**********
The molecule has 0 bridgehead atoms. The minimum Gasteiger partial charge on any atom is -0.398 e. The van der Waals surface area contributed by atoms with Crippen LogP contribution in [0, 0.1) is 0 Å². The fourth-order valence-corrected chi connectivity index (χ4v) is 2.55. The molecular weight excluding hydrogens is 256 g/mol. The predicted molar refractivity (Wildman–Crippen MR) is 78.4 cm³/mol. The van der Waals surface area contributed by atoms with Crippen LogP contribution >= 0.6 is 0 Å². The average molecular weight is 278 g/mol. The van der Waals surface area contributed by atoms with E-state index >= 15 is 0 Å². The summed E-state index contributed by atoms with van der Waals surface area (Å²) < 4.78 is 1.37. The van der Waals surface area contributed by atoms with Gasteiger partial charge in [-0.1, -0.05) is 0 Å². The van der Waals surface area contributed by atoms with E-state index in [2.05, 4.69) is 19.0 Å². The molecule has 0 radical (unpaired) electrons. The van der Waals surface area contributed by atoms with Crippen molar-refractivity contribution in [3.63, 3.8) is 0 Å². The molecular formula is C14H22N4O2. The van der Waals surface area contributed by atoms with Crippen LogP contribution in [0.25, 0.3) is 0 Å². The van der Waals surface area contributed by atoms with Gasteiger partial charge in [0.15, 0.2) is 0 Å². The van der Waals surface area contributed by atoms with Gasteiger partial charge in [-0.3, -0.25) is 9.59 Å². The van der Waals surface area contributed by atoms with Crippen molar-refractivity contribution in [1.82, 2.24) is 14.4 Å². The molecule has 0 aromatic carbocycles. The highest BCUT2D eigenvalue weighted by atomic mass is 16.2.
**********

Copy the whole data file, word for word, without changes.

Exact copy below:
The molecule has 0 bridgehead atoms. The minimum Gasteiger partial charge on any atom is -0.398 e. The van der Waals surface area contributed by atoms with Crippen LogP contribution in [0, 0.1) is 0 Å². The fourth-order valence-corrected chi connectivity index (χ4v) is 2.55. The molecular weight excluding hydrogens is 256 g/mol. The predicted molar refractivity (Wildman–Crippen MR) is 78.4 cm³/mol. The van der Waals surface area contributed by atoms with Crippen LogP contribution >= 0.6 is 0 Å². The average molecular weight is 278 g/mol. The van der Waals surface area contributed by atoms with E-state index >= 15 is 0 Å². The summed E-state index contributed by atoms with van der Waals surface area (Å²) < 4.78 is 1.37. The van der Waals surface area contributed by atoms with Gasteiger partial charge in [-0.1, -0.05) is 0 Å². The van der Waals surface area contributed by atoms with E-state index in [2.05, 4.69) is 19.0 Å². The molecule has 0 radical (unpaired) electrons. The van der Waals surface area contributed by atoms with Crippen molar-refractivity contribution in [3.63, 3.8) is 0 Å². The molecular formula is C14H22N4O2. The van der Waals surface area contributed by atoms with Crippen LogP contribution in [0.25, 0.3) is 0 Å². The van der Waals surface area contributed by atoms with Gasteiger partial charge in [0.15, 0.2) is 0 Å². The van der Waals surface area contributed by atoms with Gasteiger partial charge in [-0.3, -0.25) is 9.59 Å². The van der Waals surface area contributed by atoms with Crippen molar-refractivity contribution in [1.82, 2.24) is 14.4 Å². The molecule has 0 aromatic carbocycles. The highest BCUT2D eigenvalue weighted by atomic mass is 16.2.